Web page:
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Laura Pappano Headshot

Ponytail Pull Was Bad (But Good for Women's Sports)

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All the outrage over New Mexico soccer player Elizabeth Lambert's dirty play - including her pony-tail-yanking an opponent to the ground - was justified given this egregious act of poor sportsmanship.

But as the conversation and video have gone viral - from SportsCenter to NFL pre-game shows to David Letterman (who hasn't seen it?) - what lingers is a subtext that is less about comportment and more about the gendered expectations of female athletes.

Guys fighting in sports - whether ice hockey or baseball - is considered a "natural" by-product of intense play and, well, testosterone. They can't help it. When women get heated in competition (ask any high school female athletes about trash talking and you'll get an earful) there is a perception that they're supposed to act ... differently.

In a season of throw-backs, you can add this to the list: Just as our grandmothers insisted that girls don't sweat, they "perspire," there remains a narrow range of acceptable behavior for female athletes. Such rigidity is not new (in previous eras women basketball players were required to wear makeup in competition and submit to half-time beauty contests), but until Lambert we had thought the rules had evolved - at least a little.

The increasing skill level and intensity of women's sports even at high school and college levels should not be a surprise to anyone who has been paying attention. Problem is, of course, many have not been paying attention. Women's sports remain poorly covered by the mainstream male sports media. News outlets hardly feel obligated to report on even major events (it took digging to get the result of the WNBA final).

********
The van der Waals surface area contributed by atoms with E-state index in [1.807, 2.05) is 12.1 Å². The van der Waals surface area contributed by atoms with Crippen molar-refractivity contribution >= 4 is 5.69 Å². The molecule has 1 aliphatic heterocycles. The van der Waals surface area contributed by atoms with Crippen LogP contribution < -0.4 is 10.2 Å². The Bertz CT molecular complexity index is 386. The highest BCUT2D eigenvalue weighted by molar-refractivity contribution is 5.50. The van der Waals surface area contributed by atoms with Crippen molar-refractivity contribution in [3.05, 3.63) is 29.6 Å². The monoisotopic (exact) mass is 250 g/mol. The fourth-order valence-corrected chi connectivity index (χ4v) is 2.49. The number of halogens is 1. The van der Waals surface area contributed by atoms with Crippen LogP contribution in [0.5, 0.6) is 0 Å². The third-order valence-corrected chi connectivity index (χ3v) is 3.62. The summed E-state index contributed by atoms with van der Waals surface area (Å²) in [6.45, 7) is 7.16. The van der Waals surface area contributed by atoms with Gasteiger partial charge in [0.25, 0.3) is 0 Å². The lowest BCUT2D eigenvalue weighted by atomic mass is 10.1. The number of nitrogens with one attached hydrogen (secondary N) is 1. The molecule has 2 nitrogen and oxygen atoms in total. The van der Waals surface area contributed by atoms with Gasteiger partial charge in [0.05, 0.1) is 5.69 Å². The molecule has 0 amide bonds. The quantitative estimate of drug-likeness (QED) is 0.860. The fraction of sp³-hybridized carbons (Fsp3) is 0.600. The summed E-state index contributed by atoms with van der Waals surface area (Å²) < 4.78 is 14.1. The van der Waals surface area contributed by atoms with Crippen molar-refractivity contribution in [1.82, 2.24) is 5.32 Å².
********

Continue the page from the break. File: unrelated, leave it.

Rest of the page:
And chatter about Lambert on sports talk radio on the Boston station I listen to was preceded by the admission that "we have never talked about women's college soccer on this program and we will probably never talk about women's college soccer again, but ..."

The fact remains that while female athletes have developed skills, hard-charging attitudes and leave-it-all-on-the-field seriousness about their play, we still view them as grown-up girls (in ponytails) who might be doing cartwheels in the backfield if they thought they wouldn't get caught.

Some little girl-female athlete affinity is purposeful marketing. That's the justification for Saturday afternoon college basketball games and cheap tickets. And, certainly, why shouldn't women's teams, from college basketball to professional soccer, build a fan base from those who can relate to them as role models? Isn't that the NFL's goal fulfilled when millions of boys paste Ladanian Tomlinson Fatheads on bedroom walls and wear Peyton Manning jerseys to school?

Promoting athletes as role models, of course, is always tricky. But where men get a pass for bad behavior, women draw fire. We forgive Michael Vick, and gasp when Serena Williams screams at a line judge's late call at the U.S. Open.

We must get past the notion that female athletes are "nice" first and good second, and women's games should be peddled as "family fare." It is tiring to hear enlightened men describe themselves as "supporters" of women's sports as if they are charitable donors. No one likes dirty play. But if Elizabeth Lambert just made people see that women's sports are highly intense, competitive, and exciting, well, good for her.

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